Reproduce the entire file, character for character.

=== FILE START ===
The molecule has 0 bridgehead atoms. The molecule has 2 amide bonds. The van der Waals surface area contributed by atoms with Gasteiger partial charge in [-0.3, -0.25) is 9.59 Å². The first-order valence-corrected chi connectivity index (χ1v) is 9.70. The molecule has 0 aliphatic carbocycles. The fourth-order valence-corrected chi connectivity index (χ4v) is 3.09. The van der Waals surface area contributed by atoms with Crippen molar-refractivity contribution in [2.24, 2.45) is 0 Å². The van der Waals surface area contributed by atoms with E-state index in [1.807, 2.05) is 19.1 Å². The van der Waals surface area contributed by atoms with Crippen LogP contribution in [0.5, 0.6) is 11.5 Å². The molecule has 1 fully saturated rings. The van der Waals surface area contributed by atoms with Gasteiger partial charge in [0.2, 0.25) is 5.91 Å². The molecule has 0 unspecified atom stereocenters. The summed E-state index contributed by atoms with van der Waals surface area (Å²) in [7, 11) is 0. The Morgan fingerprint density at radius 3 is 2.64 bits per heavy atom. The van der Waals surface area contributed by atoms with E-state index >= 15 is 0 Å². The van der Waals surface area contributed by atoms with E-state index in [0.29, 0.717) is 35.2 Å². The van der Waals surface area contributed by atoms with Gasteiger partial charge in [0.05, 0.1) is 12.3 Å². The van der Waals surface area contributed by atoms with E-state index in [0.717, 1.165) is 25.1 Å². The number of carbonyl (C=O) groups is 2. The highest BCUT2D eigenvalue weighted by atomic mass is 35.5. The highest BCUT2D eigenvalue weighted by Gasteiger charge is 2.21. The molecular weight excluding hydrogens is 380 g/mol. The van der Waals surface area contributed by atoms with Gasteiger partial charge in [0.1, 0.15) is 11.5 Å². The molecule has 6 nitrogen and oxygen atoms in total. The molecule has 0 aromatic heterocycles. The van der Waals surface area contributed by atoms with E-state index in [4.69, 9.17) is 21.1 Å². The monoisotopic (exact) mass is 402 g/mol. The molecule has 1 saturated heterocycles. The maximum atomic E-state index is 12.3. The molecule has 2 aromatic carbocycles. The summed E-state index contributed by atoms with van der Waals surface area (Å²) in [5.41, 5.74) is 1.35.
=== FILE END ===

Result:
The molecule has 0 bridgehead atoms. The molecule has 2 amide bonds. The van der Waals surface area contributed by atoms with Gasteiger partial charge in [-0.3, -0.25) is 9.59 Å². The first-order valence-corrected chi connectivity index (χ1v) is 9.70. The molecule has 0 aliphatic carbocycles. The fourth-order valence-corrected chi connectivity index (χ4v) is 3.09. The van der Waals surface area contributed by atoms with Crippen molar-refractivity contribution in [2.24, 2.45) is 0 Å². The van der Waals surface area contributed by atoms with E-state index in [1.807, 2.05) is 19.1 Å². The van der Waals surface area contributed by atoms with Crippen LogP contribution in [0.5, 0.6) is 11.5 Å². The molecule has 1 fully saturated rings. The van der Waals surface area contributed by atoms with Gasteiger partial charge in [0.2, 0.25) is 5.91 Å². The molecule has 0 unspecified atom stereocenters. The summed E-state index contributed by atoms with van der Waals surface area (Å²) in [7, 11) is 0. The Morgan fingerprint density at radius 3 is 2.64 bits per heavy atom. The van der Waals surface area contributed by atoms with E-state index >= 15 is 0 Å². The van der Waals surface area contributed by atoms with E-state index in [0.29, 0.717) is 35.2 Å². The van der Waals surface area contributed by atoms with Gasteiger partial charge in [0.05, 0.1) is 12.3 Å². The van der Waals surface area contributed by atoms with E-state index in [0.717, 1.165) is 25.1 Å². The number of carbonyl (C=O) groups is 2. The highest BCUT2D eigenvalue weighted by atomic mass is 35.5. The highest BCUT2D eigenvalue weighted by Gasteiger charge is 2.21. The molecular weight excluding hydrogens is 380 g/mol. The van der Waals surface area contributed by atoms with Gasteiger partial charge in [0.1, 0.15) is 11.5 Å². The molecule has 6 nitrogen and oxygen atoms in total. The molecule has 0 aromatic heterocycles. The van der Waals surface area contributed by atoms with E-state index in [4.69, 9.17) is 21.1 Å². The monoisotopic (exact) mass is 402 g/mol. The molecule has 1 saturated heterocycles. The maximum atomic E-state index is 12.3. The molecule has 2 aromatic carbocycles. The summed E-state index contributed by atoms with van der Waals surface area (Å²) in [5.41, 5.74) is 1.35.